A growing body of evidence suggests that climate change is one of the driving forces increasing the risk of pandemics, according to Seth Berkley, CEO of the Gavi Vaccine Alliance.
Writing during this year’s World Economic Forum in Davos, he suggests that in the coming decades, this could double the chances of future COVID-scale pandemics occurring. Together with climate shocks, this worrying combination of disaster and disease heralds a perfect storm of devastation and disruption — and it means that COVID-19 could just be a taste of things to come.
Yet, despite the significant threat this poses to humanity, the world still appears to be asleep at the wheel. The World Health Organization is working towards a pandemic accord to supplement the International Health Regulations, to ensure member states are better prepared for future pandemics. However, remarkably there is nothing akin to COP28 on the agenda to tackle this and coordinate pandemic preparedness and response efforts at a global level.
Without an international and globally inclusive process, recognised by international law, aimed at driving and monitoring progress towards global solutions, there is a very real danger that we slip back into a dangerous cycle of neglect and panic, ignoring the warning signs and only taking action after disaster strikes. At best efforts will become fragmented, and at worst global leaders revert to thinking of outbreaks of infectious disease as a distant threat and less of a priority.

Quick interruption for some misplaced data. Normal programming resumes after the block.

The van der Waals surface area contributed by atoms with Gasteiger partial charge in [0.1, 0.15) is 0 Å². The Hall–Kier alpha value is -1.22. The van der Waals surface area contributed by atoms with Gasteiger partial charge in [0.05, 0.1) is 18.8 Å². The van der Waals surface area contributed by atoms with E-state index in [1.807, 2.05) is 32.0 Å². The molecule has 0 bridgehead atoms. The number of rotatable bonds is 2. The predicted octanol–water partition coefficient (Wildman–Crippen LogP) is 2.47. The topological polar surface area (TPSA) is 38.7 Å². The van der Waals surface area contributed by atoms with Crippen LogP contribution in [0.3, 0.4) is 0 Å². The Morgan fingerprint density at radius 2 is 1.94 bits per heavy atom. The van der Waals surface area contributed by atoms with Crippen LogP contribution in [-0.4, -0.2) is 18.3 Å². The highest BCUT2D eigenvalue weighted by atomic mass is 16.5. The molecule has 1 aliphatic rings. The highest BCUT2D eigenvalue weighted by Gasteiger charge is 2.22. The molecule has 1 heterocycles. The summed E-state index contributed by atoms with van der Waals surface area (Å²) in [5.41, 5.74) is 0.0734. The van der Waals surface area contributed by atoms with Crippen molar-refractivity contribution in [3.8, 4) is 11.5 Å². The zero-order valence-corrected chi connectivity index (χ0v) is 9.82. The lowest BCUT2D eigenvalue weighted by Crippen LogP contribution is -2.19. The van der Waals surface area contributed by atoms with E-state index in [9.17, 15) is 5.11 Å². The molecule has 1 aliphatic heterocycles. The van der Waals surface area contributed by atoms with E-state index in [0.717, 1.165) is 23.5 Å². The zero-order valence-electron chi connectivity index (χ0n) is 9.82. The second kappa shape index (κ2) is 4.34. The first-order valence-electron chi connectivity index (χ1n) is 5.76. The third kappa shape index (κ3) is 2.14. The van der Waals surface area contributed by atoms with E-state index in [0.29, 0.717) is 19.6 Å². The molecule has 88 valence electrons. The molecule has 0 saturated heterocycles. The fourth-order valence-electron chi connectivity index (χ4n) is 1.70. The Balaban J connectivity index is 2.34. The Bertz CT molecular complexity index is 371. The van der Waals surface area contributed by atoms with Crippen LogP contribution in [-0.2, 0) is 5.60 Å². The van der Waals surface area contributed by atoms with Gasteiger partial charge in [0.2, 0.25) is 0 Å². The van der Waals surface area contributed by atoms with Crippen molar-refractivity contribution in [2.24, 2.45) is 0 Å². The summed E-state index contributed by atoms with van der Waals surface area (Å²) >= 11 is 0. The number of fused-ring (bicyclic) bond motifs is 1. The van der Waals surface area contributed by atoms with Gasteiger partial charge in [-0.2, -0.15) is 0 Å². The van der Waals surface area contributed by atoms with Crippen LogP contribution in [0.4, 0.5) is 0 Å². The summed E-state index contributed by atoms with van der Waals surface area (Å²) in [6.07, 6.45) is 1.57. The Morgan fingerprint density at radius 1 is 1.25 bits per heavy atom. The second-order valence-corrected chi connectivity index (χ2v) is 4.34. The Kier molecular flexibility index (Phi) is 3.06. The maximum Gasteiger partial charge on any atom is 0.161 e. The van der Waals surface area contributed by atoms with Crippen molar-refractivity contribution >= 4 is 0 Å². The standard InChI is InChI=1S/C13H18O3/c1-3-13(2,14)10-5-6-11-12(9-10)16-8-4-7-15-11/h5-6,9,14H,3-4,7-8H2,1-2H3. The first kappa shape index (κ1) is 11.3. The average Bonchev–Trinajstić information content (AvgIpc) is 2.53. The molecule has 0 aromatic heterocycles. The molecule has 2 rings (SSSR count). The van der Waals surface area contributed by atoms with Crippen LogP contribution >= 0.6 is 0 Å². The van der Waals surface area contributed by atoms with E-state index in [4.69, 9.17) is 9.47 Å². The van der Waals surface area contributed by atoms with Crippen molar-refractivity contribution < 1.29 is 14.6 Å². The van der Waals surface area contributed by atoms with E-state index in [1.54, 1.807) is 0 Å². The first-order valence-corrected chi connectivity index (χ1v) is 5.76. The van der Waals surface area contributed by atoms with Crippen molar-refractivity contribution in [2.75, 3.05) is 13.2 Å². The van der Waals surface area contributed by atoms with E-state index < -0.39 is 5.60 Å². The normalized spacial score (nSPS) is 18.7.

With infectious disease, this is an all too familiar pattern that we have seen time and again. Takes viruses like Ebola Sudan, where instead of taking pre-emptive action, the world waits until a pathogen threatens global health security before treating it like one. This kind of short-term thinking is always a false economy, coming at great cost, both in terms of the lives that could have been saved and the economic impact.
Consider how differently this pandemic might have played out if there had been a well-funded, comprehensive research effort into universal coronavirus vaccines before COVID-19 struck, given that we had two dry runs with SARS and MERS, such that they were ready for clinical testing and made available to people everywhere at the very start of the pandemic. With the right vaccines and a rapid response, it might have been possible to contain the spread and prevent global escalation. Speculation can only get us so far, but research suggests that more than 1.3 million deaths could have been prevented if COVID-19 vaccines had been shared more equitably during the first year that they became available. The bottom line is that being better prepared save lives.
With more than 13 billion doses of COVID-19 vaccines administered so far, there are huge incentives to develop vaccines for global pandemics. However, there are no commercial incentives to develop vaccines that prevent outbreaks from escalating into epidemics or pandemics in the first place — it’s just not as profitable. Similarly, donors are usually reluctant to invest in the research and development of vaccines that may never get used.